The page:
Ayurveda Recipe, Adrienne Shum, Winter Sun, Prairie Yogi, Ayurveda Winter Self Care, Granola bar recipe

My favourite Winnipeg winter days are crisp and bright: the snow is fresh and crunchy underfoot, the trees draw sharp profiles against a cloudless blue sky overhead.  Seeing the bright white and blue landscape makes me feel like I'm sitting in front of a blank piece of paper; it is a time to reflect, time to anticipate, time to simply be.  However, these sunny days are also the coldest, and all I have to say about that is to echo what a wise Alaskan once told me: "There is no bad weather, only bad clothes."  Enough said.

To best enjoy this time of year, it is important to take care of one's body, mind and spirit.  Ayurveda (the traditional healing method originating in India) advises that in winter, we nourish ourselves with warm and cooked foods, bundle up properly, and spend time with our loved ones.  So invite some friends over for breakfast, and make this granola bar recipe together!  Better yet, make a little extra to stuff in your pockets and enjoy during a walk on the frozen river.

Winter Sun Granola Bars

While there are endless variations and replacements to be made in a granola bar recipe, the following choices were settled upon due to Ayurvedic principles that suggest we eat according to the seasons.  We will be serving these granola bars at the Om Nom Nourish workshop on Saturday February 7th, but in the meantime, try them out for yourself!

This recipe uses sunflower seeds and sunflower butter, which were obvious choices due to their very punny attributes (sun!).  Moreover, sunflower seeds are very nourishing and good for all the Doshas.  Black sesame seeds were included as they contain high amounts of solar energy (which we could all use more of during short winter days), and like sunflower seeds, are very rejuvenating.  Millet and amaranth are gluten-free ancient grains that are high in protein and fibre, and along with oats, they are calming and strengthening foods that can soothe the winter blues away.  Both raisins and cinnamon improve digestion, and cinnamon helps to warm the body - a very welcome attribute in winter.  Brown rice syrup and maple syrup have relatively low glycemic indexes (meaning they do not cause huge spikes in blood sugar levels compared to other sweeteners), and more importantly, having a little sweetness in your diet will make you a little sweeter (wink!).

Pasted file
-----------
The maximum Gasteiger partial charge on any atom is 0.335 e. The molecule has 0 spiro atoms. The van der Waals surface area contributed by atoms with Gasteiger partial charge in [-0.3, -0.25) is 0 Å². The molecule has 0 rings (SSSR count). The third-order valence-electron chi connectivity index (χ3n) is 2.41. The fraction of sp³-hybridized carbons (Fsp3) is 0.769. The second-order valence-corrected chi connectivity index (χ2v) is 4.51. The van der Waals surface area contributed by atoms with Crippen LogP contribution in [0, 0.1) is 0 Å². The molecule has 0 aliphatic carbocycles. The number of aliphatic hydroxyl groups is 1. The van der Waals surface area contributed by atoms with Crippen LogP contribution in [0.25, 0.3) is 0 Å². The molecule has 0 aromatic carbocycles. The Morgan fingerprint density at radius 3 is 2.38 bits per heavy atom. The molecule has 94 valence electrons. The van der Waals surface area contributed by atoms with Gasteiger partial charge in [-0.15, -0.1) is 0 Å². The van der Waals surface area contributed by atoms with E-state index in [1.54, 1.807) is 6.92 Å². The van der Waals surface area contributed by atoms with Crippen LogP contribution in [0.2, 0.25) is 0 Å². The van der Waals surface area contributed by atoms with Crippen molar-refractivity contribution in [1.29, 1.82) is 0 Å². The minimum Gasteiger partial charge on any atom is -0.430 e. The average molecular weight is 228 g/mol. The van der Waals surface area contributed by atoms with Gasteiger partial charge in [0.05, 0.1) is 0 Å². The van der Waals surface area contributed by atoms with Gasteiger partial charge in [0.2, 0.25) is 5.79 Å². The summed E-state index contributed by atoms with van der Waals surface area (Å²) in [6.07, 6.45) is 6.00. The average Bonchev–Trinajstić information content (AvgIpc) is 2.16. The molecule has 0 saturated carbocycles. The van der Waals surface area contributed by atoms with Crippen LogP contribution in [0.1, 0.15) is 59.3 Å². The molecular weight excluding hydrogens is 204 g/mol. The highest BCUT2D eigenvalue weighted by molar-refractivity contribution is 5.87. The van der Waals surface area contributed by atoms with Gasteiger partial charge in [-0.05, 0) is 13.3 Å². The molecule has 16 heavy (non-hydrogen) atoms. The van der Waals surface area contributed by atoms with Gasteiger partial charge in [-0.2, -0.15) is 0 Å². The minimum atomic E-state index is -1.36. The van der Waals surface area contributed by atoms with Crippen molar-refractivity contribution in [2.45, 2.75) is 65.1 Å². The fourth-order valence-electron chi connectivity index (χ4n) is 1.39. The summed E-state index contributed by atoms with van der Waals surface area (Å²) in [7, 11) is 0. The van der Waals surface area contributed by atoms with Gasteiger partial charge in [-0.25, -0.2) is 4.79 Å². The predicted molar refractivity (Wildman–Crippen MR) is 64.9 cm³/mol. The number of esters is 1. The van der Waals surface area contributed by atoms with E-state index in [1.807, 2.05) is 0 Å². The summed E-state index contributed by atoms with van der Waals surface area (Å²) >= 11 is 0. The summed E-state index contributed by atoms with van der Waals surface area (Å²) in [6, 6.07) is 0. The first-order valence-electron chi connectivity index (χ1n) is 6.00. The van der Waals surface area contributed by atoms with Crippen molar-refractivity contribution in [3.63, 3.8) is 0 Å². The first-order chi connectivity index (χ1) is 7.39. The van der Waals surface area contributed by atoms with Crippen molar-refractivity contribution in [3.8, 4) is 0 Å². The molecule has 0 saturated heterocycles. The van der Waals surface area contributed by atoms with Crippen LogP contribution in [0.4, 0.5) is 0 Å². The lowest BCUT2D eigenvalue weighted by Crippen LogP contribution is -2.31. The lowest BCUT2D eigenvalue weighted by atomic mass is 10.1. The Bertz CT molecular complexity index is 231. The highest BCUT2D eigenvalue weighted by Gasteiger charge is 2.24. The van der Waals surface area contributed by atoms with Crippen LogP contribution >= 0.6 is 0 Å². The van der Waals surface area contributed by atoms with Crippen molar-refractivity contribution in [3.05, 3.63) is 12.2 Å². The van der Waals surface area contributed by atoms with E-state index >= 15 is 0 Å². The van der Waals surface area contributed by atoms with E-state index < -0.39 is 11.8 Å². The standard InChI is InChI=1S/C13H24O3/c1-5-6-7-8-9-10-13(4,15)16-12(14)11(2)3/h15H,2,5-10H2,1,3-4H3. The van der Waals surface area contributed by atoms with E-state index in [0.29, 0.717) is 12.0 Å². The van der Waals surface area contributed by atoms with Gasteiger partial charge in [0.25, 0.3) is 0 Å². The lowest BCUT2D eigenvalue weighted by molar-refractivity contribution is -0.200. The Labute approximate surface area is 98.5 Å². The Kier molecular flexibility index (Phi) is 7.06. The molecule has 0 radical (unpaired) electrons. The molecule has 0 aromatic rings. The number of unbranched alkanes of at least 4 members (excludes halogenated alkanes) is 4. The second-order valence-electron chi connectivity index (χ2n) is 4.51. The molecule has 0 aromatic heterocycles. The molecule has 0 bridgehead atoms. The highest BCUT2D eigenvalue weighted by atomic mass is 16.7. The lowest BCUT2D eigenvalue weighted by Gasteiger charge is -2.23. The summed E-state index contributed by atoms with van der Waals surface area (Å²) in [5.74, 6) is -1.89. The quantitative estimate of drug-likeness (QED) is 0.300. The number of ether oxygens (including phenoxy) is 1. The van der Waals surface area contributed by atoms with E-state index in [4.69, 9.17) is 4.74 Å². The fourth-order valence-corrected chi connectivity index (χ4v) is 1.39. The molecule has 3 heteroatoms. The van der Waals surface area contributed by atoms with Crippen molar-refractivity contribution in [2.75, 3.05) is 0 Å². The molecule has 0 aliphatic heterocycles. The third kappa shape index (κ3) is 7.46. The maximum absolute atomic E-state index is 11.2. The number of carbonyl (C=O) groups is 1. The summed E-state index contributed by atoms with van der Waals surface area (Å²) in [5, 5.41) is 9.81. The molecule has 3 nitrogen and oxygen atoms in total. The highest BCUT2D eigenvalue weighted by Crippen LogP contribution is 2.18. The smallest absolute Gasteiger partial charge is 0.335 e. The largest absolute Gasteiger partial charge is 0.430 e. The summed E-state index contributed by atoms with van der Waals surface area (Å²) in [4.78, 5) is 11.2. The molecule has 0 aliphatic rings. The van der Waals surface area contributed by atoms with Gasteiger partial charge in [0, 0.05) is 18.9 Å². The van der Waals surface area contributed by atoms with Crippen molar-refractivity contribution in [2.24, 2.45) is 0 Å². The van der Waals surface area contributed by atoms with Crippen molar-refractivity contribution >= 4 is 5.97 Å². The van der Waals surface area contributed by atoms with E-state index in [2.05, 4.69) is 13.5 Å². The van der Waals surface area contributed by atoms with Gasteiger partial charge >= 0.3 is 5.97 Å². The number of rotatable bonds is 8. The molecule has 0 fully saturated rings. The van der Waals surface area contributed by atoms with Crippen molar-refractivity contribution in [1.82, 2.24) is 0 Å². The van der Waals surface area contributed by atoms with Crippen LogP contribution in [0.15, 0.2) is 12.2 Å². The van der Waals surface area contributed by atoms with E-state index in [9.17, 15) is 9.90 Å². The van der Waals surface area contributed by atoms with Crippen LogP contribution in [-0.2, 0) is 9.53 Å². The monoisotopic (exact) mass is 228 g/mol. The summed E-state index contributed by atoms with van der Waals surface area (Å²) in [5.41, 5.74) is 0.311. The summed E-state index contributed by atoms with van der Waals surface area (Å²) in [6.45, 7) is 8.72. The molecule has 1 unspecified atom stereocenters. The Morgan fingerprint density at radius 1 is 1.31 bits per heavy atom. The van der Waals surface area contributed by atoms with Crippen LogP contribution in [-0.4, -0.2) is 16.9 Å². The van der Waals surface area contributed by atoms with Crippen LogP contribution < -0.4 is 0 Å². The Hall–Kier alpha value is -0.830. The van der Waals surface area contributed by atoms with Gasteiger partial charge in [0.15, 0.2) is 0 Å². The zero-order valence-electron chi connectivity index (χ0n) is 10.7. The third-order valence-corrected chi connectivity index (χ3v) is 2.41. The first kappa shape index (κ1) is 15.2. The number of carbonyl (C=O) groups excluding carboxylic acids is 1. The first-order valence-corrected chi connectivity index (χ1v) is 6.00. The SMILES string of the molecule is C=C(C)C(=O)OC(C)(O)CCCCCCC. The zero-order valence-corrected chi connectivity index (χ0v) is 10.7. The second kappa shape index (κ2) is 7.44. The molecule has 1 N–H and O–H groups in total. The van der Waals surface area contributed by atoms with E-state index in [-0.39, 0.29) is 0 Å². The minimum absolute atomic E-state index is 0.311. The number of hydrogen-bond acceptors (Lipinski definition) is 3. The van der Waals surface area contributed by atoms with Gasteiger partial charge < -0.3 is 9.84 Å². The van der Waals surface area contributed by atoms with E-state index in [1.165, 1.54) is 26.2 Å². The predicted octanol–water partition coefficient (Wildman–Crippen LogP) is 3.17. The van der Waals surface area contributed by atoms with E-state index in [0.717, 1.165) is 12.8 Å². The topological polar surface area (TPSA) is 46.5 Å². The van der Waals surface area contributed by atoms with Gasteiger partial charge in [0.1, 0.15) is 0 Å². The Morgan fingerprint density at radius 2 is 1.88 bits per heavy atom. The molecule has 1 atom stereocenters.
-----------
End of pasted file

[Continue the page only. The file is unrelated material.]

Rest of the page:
makes 12 bars

1-1/2 cups rolled oats (certified gluten-free if necessary)
1-1/4 cups millet puffs
1/2 cup sunflower seeds, unroasted, unsalted
1/8 cup black sesame seeds
1 tbsp amaranth seeds
1/4 cup raisins
1 tsp cinnamon
1/4 cup brown rice syrup
1/4 cup maple syrup
1/4 cup sunflower seed butter

Ayurveda Recipe, Adrienne Shum, Winter Sun, Prairie Yogi, Ayurveda Winter Self Care, Granola bar recipe

In a large bowl, combine all the dry ingredients.  Meanwhile, in a small pot, gently heat the syrups and seed butter, stirring with a spatula.  When it has warmed and loosened up, pour it over the dry ingredients and mix well to combine.  The mixture will be very sticky.

Ayurveda Recipe, Adrienne Shum, Winter Sun, Prairie Yogi, Ayurveda Winter Self Care, Granola bar recipe

Scrape it all into a 9x12" baking pan that has been lined with parchment paper.  Spread it out evenly and with slightly wet fingers or a rolling pin, smoosh the mixture down so it is well packed (this will help it stick together).  Bake in a preheated 300 F oven for 20 minutes, until the top is golden brown.  Let it cool completely before cutting.  There is also the option to not bake the bars and stick the mixture into the freezer to firm up!  A short visit of 10 minutes in the freezer should do, and then the bars can be cut.  I prefer the toasty flavour of the baked version, and cooked foods are more appropriate for this time of year - plus, turning the oven on in the winter makes the house warm and cozy, which is an added bonus.

Ayurveda Recipe, Adrienne Shum, Winter Sun, Prairie Yogi, Ayurveda Winter Self Care, Granola bar recipe

About Adrienne:
Adrienne Shum is an Ayurvedic counsellor and yoga instructor in Winnipeg, Manitoba.  When she isn't practising and teaching yoga and Kirtan, she is usually found in her kitchen making something good to eat.  To find out more about Adrienne, please visit:


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